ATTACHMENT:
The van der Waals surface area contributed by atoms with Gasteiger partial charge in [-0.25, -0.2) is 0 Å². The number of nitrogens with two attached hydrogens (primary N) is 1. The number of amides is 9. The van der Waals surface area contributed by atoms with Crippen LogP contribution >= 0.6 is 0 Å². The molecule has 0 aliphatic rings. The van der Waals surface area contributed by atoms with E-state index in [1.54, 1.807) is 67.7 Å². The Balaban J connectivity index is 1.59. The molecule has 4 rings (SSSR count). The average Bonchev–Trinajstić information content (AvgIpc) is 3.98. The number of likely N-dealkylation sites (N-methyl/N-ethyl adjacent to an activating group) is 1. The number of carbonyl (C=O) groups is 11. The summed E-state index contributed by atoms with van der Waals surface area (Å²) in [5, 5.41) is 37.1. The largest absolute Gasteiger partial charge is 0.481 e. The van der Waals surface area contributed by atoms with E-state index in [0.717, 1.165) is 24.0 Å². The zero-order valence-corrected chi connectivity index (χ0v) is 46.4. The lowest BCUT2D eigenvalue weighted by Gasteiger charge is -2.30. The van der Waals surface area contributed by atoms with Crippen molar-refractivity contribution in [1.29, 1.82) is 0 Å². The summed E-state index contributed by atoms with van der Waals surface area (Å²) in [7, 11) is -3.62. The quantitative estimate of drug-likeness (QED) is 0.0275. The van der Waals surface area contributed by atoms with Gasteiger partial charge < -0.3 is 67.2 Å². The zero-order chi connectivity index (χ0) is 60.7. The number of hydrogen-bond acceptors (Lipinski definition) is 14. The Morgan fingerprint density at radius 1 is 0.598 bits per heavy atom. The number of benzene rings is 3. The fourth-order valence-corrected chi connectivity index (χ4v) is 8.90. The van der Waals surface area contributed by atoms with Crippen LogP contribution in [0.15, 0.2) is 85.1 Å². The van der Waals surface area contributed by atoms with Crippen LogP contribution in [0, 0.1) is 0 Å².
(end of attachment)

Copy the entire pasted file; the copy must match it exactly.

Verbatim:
The van der Waals surface area contributed by atoms with Gasteiger partial charge in [-0.25, -0.2) is 0 Å². The number of nitrogens with two attached hydrogens (primary N) is 1. The number of amides is 9. The van der Waals surface area contributed by atoms with Crippen LogP contribution >= 0.6 is 0 Å². The molecule has 0 aliphatic rings. The van der Waals surface area contributed by atoms with E-state index in [1.54, 1.807) is 67.7 Å². The Balaban J connectivity index is 1.59. The molecule has 4 rings (SSSR count). The average Bonchev–Trinajstić information content (AvgIpc) is 3.98. The number of likely N-dealkylation sites (N-methyl/N-ethyl adjacent to an activating group) is 1. The number of carbonyl (C=O) groups is 11. The summed E-state index contributed by atoms with van der Waals surface area (Å²) in [5, 5.41) is 37.1. The largest absolute Gasteiger partial charge is 0.481 e. The van der Waals surface area contributed by atoms with E-state index in [0.717, 1.165) is 24.0 Å². The zero-order valence-corrected chi connectivity index (χ0v) is 46.4. The lowest BCUT2D eigenvalue weighted by Gasteiger charge is -2.30. The van der Waals surface area contributed by atoms with Crippen molar-refractivity contribution in [1.29, 1.82) is 0 Å². The summed E-state index contributed by atoms with van der Waals surface area (Å²) in [7, 11) is -3.62. The quantitative estimate of drug-likeness (QED) is 0.0275. The van der Waals surface area contributed by atoms with Gasteiger partial charge < -0.3 is 67.2 Å². The zero-order chi connectivity index (χ0) is 60.7. The number of hydrogen-bond acceptors (Lipinski definition) is 14. The Morgan fingerprint density at radius 1 is 0.598 bits per heavy atom. The number of benzene rings is 3. The fourth-order valence-corrected chi connectivity index (χ4v) is 8.90. The van der Waals surface area contributed by atoms with Crippen LogP contribution in [0.15, 0.2) is 85.1 Å². The van der Waals surface area contributed by atoms with Crippen LogP contribution in [0, 0.1) is 0 Å².